Leptospirosis is a bacterial disease associated with wild and domestic animals. It causes severe systemic symptoms including jaundice.
Leptospirosis is primarily an occupational disease that affects farmers, sewer workers or others whose occupation involves contact with animals, especially rats.
Leptospirosis is spread mainly by the urine of infected animals and is generally not transmitted form person to person.
The symptoms of leptospirosis are fever, headache, chills, vomiting, jaundice, anemia and sometimes rash. People with leptospirosis are usually quite ill and are often hospitalized.
The incubation period is usually 10 days with a range of four to 10 days.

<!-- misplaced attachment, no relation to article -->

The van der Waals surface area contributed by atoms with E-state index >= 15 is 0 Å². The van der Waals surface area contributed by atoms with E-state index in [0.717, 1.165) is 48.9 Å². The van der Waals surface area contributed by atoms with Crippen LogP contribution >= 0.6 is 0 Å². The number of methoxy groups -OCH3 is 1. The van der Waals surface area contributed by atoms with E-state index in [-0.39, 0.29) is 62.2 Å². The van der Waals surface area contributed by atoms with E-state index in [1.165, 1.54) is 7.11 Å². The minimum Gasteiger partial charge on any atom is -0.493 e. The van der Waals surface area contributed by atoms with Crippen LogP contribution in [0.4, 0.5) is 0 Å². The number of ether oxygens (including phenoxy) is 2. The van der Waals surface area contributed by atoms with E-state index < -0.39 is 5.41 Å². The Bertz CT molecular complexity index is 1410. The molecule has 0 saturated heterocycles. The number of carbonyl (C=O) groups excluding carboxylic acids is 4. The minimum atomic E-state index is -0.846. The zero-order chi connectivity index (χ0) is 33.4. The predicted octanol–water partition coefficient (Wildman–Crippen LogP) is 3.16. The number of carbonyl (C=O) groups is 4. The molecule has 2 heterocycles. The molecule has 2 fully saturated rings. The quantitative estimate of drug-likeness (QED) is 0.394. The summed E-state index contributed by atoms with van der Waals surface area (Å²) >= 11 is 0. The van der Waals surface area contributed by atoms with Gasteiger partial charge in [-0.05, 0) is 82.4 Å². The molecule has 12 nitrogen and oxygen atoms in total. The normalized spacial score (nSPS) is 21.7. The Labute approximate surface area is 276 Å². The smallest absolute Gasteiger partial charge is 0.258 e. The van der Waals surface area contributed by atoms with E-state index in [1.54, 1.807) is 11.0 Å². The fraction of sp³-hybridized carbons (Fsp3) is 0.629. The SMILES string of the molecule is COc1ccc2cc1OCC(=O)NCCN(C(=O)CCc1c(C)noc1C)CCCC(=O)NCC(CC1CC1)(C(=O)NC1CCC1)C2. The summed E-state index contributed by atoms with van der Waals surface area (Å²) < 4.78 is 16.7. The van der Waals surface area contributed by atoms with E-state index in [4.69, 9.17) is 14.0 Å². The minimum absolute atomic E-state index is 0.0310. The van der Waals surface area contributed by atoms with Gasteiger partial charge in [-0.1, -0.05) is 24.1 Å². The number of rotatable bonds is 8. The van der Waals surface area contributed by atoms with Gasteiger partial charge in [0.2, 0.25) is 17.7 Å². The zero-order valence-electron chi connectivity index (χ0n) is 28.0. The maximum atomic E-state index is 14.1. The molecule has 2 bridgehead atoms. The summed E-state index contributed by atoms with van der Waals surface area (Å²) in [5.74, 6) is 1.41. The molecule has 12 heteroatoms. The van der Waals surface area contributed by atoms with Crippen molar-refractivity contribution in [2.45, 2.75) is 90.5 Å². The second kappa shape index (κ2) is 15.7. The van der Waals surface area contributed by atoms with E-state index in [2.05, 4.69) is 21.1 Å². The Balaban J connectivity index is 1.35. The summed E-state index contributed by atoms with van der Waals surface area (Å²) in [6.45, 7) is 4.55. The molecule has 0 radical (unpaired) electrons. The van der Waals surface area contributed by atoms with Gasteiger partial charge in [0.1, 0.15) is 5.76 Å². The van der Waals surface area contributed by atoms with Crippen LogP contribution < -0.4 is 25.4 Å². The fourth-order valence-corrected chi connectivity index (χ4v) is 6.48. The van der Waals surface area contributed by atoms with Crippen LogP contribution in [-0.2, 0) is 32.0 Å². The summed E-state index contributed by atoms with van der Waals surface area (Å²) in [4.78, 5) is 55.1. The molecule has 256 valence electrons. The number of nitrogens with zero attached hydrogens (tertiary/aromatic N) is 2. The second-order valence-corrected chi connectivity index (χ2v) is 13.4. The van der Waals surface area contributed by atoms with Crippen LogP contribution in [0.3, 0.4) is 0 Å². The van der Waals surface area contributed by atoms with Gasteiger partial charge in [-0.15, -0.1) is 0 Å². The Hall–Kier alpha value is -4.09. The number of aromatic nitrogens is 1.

The disease is diagnosed using specific blood tests available through public health laboratories.
There are several strains of the organism. Infection with one usually provides immunity to that organism but not to other strains.
The antibiotics of choice are penicillin, streptomycin, tetracycline and erythromycin. Kidney dialysis may be necessary.
If not treated, the patient could develop kidney damage. In rare cases, death may occur.
Disease prevention consists of good sanitation. The use of boots and gloves in hazardous places, rodent control and immunization of farm and pet animals can also minimize the risk of spread.